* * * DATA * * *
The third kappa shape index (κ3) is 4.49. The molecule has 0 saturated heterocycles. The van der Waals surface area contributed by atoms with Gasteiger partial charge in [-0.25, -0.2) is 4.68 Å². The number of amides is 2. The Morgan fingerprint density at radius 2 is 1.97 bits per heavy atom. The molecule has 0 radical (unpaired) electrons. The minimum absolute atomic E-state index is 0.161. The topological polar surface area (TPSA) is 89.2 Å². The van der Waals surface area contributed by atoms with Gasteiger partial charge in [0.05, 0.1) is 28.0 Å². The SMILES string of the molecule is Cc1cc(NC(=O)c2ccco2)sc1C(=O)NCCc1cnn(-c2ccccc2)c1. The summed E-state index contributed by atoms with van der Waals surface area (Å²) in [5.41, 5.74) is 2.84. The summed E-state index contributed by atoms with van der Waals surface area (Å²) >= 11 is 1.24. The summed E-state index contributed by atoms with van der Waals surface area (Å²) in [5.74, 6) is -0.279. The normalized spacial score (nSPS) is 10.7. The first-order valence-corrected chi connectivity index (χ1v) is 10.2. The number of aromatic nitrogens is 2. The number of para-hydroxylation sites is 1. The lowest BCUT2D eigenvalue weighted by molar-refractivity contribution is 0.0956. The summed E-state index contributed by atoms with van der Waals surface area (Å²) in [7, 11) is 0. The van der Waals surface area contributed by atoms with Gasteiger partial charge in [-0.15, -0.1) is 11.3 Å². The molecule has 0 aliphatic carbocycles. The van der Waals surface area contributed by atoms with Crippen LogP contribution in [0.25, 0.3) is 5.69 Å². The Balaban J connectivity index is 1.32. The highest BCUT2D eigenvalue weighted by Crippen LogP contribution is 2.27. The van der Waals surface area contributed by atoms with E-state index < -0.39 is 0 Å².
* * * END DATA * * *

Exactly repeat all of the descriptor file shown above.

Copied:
The third kappa shape index (κ3) is 4.49. The molecule has 0 saturated heterocycles. The van der Waals surface area contributed by atoms with Gasteiger partial charge in [-0.25, -0.2) is 4.68 Å². The number of amides is 2. The Morgan fingerprint density at radius 2 is 1.97 bits per heavy atom. The molecule has 0 radical (unpaired) electrons. The minimum absolute atomic E-state index is 0.161. The topological polar surface area (TPSA) is 89.2 Å². The van der Waals surface area contributed by atoms with Gasteiger partial charge in [0.05, 0.1) is 28.0 Å². The SMILES string of the molecule is Cc1cc(NC(=O)c2ccco2)sc1C(=O)NCCc1cnn(-c2ccccc2)c1. The summed E-state index contributed by atoms with van der Waals surface area (Å²) in [5.41, 5.74) is 2.84. The summed E-state index contributed by atoms with van der Waals surface area (Å²) >= 11 is 1.24. The summed E-state index contributed by atoms with van der Waals surface area (Å²) in [5.74, 6) is -0.279. The normalized spacial score (nSPS) is 10.7. The first-order valence-corrected chi connectivity index (χ1v) is 10.2. The number of aromatic nitrogens is 2. The number of para-hydroxylation sites is 1. The lowest BCUT2D eigenvalue weighted by molar-refractivity contribution is 0.0956. The summed E-state index contributed by atoms with van der Waals surface area (Å²) in [7, 11) is 0. The van der Waals surface area contributed by atoms with Gasteiger partial charge in [-0.15, -0.1) is 11.3 Å². The molecule has 0 aliphatic carbocycles. The van der Waals surface area contributed by atoms with Crippen LogP contribution in [0.25, 0.3) is 5.69 Å². The Balaban J connectivity index is 1.32. The highest BCUT2D eigenvalue weighted by Crippen LogP contribution is 2.27. The van der Waals surface area contributed by atoms with E-state index < -0.39 is 0 Å².